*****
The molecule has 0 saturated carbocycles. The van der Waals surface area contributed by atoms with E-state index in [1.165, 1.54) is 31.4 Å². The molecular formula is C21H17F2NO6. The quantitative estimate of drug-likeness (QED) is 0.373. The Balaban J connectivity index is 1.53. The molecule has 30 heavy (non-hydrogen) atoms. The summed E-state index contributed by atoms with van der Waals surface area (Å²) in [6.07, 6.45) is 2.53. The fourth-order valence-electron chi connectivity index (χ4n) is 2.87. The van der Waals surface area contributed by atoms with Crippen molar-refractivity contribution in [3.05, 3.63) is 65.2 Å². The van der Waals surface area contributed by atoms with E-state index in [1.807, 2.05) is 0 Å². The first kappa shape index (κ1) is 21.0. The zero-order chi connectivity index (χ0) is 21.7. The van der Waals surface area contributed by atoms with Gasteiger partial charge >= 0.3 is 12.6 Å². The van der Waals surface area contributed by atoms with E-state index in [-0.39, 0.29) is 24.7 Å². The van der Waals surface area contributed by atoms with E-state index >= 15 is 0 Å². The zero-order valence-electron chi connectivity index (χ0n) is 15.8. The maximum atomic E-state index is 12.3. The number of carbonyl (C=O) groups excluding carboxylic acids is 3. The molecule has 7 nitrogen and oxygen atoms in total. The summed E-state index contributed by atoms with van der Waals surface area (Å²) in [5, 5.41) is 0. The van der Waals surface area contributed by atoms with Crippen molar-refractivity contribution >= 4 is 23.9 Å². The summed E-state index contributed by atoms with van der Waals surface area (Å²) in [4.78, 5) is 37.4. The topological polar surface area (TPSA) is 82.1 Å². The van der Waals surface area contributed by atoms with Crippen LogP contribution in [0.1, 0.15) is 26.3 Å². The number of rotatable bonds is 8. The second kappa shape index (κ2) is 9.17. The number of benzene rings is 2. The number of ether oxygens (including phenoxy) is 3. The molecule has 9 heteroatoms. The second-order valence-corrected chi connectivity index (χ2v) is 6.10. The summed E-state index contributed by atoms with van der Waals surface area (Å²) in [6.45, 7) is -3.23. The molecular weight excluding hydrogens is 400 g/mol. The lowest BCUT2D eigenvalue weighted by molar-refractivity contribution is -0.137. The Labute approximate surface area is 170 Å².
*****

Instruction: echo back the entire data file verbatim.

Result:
The molecule has 0 saturated carbocycles. The van der Waals surface area contributed by atoms with E-state index in [1.165, 1.54) is 31.4 Å². The molecular formula is C21H17F2NO6. The quantitative estimate of drug-likeness (QED) is 0.373. The Balaban J connectivity index is 1.53. The molecule has 30 heavy (non-hydrogen) atoms. The summed E-state index contributed by atoms with van der Waals surface area (Å²) in [6.07, 6.45) is 2.53. The fourth-order valence-electron chi connectivity index (χ4n) is 2.87. The van der Waals surface area contributed by atoms with Crippen molar-refractivity contribution in [3.05, 3.63) is 65.2 Å². The van der Waals surface area contributed by atoms with E-state index in [1.807, 2.05) is 0 Å². The first kappa shape index (κ1) is 21.0. The zero-order chi connectivity index (χ0) is 21.7. The van der Waals surface area contributed by atoms with Gasteiger partial charge >= 0.3 is 12.6 Å². The van der Waals surface area contributed by atoms with E-state index in [-0.39, 0.29) is 24.7 Å². The van der Waals surface area contributed by atoms with E-state index >= 15 is 0 Å². The zero-order valence-electron chi connectivity index (χ0n) is 15.8. The maximum atomic E-state index is 12.3. The number of carbonyl (C=O) groups excluding carboxylic acids is 3. The molecule has 7 nitrogen and oxygen atoms in total. The summed E-state index contributed by atoms with van der Waals surface area (Å²) in [5, 5.41) is 0. The van der Waals surface area contributed by atoms with Crippen molar-refractivity contribution >= 4 is 23.9 Å². The summed E-state index contributed by atoms with van der Waals surface area (Å²) in [4.78, 5) is 37.4. The topological polar surface area (TPSA) is 82.1 Å². The van der Waals surface area contributed by atoms with Crippen LogP contribution in [0.1, 0.15) is 26.3 Å². The number of rotatable bonds is 8. The second kappa shape index (κ2) is 9.17. The number of benzene rings is 2. The number of ether oxygens (including phenoxy) is 3. The molecule has 9 heteroatoms. The second-order valence-corrected chi connectivity index (χ2v) is 6.10. The summed E-state index contributed by atoms with van der Waals surface area (Å²) in [6.45, 7) is -3.23. The molecular weight excluding hydrogens is 400 g/mol. The lowest BCUT2D eigenvalue weighted by molar-refractivity contribution is -0.137. The Labute approximate surface area is 170 Å².